Thursday, November 17, 2011

Painting... not exactly that popular either.  It has a decent amount of students interested in it, but by far, drawing and the 3-D (sculpture and clay) stations are the most sought after.  I'm not sure what to do about this...I suppose, 1. that I should wait it out until the end of the quarter to see if enough people cycle through each station, or 2.  reconsider the layout of my room.  Currently I've got the 5 stations set up in the room, and am limiting the amount of students at each station, ideally 6, but have been allowing up to 8 at each station.  And when they are done with that station, they get up and move to another.  I like the idea of stations, but am starting to wonder if I should make the stations on the perimeter of the room and then the students can sit where ever they normally would and just bring their materials to where they are sitting?  But I'm hesitant to move the materials away from a central location because I really think that is working VERY well.  Mess is contained, everyone knows where the materials are and cleanup seems to go so much faster.  Hmmm...some stuff to think on I suppose! 

Wednesday, November 16, 2011

The collage station... a barren wasteland.  Hardly any students seem interested in the station.  I have demoed and explained it as much as all of the other ones, so I'm not too sure why they do not seem to be interested in it.  If I can't drum up some more interest in it soon, I think I'm going to have to switch it to a mini-station on the side somewhere and set up the printmaking station like I had originally planned.  I'm pretty sure that will get more willing participants.  Hmmmm...we will see!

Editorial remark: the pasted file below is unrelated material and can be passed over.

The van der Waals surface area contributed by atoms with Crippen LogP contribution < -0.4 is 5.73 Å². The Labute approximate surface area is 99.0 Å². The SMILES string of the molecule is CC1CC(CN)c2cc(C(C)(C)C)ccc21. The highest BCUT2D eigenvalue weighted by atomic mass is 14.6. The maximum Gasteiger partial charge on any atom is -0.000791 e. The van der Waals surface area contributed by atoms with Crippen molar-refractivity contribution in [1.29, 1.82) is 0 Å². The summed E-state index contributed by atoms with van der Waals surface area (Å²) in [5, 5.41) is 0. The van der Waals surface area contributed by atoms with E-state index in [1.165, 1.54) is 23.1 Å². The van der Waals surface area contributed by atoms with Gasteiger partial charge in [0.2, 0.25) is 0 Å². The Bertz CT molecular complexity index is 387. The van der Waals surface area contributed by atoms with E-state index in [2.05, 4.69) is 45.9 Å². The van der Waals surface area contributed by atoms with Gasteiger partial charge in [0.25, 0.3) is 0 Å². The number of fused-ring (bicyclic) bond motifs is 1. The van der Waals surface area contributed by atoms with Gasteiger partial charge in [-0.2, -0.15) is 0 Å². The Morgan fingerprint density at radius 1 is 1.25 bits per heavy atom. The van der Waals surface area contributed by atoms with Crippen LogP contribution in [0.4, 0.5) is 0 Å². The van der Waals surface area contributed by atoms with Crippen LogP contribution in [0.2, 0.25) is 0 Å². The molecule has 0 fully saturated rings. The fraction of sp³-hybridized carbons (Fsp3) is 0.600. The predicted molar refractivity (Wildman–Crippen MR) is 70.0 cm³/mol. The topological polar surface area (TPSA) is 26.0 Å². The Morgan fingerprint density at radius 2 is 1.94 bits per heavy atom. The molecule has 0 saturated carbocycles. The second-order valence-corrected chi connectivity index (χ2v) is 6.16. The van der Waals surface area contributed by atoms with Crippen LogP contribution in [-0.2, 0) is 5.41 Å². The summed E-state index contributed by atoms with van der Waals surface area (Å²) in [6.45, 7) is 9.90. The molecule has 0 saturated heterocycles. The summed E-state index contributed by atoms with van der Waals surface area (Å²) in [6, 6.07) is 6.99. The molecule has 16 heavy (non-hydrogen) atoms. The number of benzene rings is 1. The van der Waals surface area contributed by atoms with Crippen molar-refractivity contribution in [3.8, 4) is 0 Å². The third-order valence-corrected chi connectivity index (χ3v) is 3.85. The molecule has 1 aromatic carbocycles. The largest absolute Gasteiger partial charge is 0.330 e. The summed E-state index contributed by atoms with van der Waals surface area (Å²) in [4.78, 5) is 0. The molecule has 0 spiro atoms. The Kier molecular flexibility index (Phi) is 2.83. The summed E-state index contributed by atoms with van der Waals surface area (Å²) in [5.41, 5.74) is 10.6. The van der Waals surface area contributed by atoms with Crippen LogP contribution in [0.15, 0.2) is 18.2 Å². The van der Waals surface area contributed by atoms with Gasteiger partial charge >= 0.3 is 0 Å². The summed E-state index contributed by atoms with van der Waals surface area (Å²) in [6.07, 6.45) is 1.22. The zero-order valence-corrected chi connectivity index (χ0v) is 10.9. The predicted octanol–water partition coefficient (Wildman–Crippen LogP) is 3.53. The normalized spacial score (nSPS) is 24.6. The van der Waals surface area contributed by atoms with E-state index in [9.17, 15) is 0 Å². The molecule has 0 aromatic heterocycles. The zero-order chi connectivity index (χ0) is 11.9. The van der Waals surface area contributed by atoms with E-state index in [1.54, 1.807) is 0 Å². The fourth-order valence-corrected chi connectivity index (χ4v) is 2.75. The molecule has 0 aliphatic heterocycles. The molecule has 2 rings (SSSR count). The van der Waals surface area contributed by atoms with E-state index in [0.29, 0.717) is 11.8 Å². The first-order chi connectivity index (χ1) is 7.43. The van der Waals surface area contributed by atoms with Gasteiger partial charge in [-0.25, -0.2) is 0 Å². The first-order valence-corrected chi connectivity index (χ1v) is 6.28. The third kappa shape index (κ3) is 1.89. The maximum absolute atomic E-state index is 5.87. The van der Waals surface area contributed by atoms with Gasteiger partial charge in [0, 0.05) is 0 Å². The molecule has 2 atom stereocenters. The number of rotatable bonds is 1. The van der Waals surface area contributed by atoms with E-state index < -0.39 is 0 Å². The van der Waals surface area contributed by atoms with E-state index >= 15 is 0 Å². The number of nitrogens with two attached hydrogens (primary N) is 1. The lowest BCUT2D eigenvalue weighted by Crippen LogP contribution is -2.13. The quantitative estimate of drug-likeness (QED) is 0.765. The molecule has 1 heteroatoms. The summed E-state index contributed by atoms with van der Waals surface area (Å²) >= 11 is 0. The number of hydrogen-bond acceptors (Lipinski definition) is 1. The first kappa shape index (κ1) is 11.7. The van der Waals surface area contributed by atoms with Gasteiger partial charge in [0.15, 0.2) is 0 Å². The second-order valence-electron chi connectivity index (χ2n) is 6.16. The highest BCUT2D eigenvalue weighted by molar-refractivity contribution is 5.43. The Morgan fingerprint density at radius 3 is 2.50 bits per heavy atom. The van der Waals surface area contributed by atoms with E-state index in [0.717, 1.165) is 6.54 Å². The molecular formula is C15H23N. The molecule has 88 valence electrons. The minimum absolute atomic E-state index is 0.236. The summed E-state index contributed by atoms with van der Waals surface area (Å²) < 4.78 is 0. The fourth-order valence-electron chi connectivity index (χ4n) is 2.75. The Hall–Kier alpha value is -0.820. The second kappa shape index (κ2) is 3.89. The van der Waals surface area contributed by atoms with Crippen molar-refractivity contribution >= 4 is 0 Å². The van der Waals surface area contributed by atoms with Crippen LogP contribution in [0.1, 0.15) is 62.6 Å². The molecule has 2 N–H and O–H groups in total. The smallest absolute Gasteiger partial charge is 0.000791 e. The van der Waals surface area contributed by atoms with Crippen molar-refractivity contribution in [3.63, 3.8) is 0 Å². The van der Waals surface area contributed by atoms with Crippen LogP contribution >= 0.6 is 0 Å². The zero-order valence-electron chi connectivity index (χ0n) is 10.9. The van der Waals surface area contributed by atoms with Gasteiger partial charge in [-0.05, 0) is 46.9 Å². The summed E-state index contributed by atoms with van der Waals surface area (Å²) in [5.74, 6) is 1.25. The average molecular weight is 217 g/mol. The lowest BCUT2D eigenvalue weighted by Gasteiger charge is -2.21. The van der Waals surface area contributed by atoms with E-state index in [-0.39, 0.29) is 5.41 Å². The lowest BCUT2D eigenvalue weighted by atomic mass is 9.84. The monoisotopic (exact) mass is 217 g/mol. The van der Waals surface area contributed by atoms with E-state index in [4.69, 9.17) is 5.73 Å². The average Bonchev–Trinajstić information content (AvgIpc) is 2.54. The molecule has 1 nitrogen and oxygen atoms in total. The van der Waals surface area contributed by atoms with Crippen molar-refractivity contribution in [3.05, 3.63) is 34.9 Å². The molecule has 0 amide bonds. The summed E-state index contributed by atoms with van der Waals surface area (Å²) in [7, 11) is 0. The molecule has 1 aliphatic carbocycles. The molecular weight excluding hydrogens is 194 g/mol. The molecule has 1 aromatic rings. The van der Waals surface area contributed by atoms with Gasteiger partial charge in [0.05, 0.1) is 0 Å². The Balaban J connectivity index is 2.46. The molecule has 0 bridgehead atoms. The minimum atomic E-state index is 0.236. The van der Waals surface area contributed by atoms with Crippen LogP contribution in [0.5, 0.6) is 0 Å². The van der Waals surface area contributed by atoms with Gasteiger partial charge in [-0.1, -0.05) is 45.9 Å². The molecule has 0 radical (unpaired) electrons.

Tuesday, November 15, 2011

Reflections on the first week...

So my version of choice based is underway.  I have 5 stations set up in the room, Drawing, Clay, Collage/Mixed Material, Painting and 3-D/Sculpture.  Throughout the week I have been showing the stations to the students.  Showing the stations to them consists of explaining demoing materials, talking about and explaining any student or teacher examples of the work, and doing quick mini-demos of those example projects and techniques that may be of interest to them.  After seeing all of the stations, the students were asked to give me a "Plan of Action" for the first half of the quarter.   This consists of figuring out three projects they think they would like to do based off of everything they have seen, and if none of those ideas worked for them, or if they thought of their own project or idea along the way, they are required to submit a written proposal to me about their idea.  I strongly encouraged each and every student to at some point in the quarter think of their own independent project, so far a few have, hopefully more will jump on that boat as well. 

Grading...Rubrics....Ah what tangled webs we weave!  Probably the most consistent question I have gotten is "How are you going to teach to the state standards and meet them?"  Well, that is a GREAT question!  I suppose I am fortunate enough that the state standards at the top of the chain are in effect broad enough to allow me to have these massive differences going on in the classroom at the same time.  Let me explain a little bit about how I have the quarter set up for each student if I may...